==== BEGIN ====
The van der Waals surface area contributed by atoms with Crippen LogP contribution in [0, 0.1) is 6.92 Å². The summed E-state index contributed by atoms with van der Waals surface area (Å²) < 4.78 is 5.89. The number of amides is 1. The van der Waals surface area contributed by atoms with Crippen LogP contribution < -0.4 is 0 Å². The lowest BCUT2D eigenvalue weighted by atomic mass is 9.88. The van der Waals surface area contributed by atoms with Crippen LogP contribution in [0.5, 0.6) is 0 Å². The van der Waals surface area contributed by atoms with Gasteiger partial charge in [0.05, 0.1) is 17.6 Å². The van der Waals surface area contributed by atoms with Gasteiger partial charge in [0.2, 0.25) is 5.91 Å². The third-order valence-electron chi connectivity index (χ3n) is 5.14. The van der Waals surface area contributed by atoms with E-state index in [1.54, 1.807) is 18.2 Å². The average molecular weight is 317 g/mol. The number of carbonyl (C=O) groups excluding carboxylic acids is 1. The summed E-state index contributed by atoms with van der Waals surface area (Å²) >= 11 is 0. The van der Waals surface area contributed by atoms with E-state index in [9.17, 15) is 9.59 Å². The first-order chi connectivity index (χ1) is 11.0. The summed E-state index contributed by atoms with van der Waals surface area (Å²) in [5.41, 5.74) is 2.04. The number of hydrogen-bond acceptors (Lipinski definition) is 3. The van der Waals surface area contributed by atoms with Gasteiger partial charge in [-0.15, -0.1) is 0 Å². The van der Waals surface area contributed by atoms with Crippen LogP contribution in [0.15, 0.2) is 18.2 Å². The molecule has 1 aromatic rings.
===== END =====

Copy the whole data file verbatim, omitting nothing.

The van der Waals surface area contributed by atoms with Crippen LogP contribution in [0, 0.1) is 6.92 Å². The summed E-state index contributed by atoms with van der Waals surface area (Å²) < 4.78 is 5.89. The number of amides is 1. The van der Waals surface area contributed by atoms with Crippen LogP contribution < -0.4 is 0 Å². The lowest BCUT2D eigenvalue weighted by atomic mass is 9.88. The van der Waals surface area contributed by atoms with Crippen LogP contribution in [0.5, 0.6) is 0 Å². The van der Waals surface area contributed by atoms with Gasteiger partial charge in [0.05, 0.1) is 17.6 Å². The van der Waals surface area contributed by atoms with Gasteiger partial charge in [0.2, 0.25) is 5.91 Å². The third-order valence-electron chi connectivity index (χ3n) is 5.14. The van der Waals surface area contributed by atoms with E-state index in [1.54, 1.807) is 18.2 Å². The average molecular weight is 317 g/mol. The number of carbonyl (C=O) groups excluding carboxylic acids is 1. The summed E-state index contributed by atoms with van der Waals surface area (Å²) >= 11 is 0. The van der Waals surface area contributed by atoms with E-state index in [9.17, 15) is 9.59 Å². The first-order chi connectivity index (χ1) is 11.0. The summed E-state index contributed by atoms with van der Waals surface area (Å²) in [5.41, 5.74) is 2.04. The number of hydrogen-bond acceptors (Lipinski definition) is 3. The van der Waals surface area contributed by atoms with Gasteiger partial charge in [-0.15, -0.1) is 0 Å². The van der Waals surface area contributed by atoms with Crippen LogP contribution in [0.15, 0.2) is 18.2 Å². The molecule has 1 aromatic rings.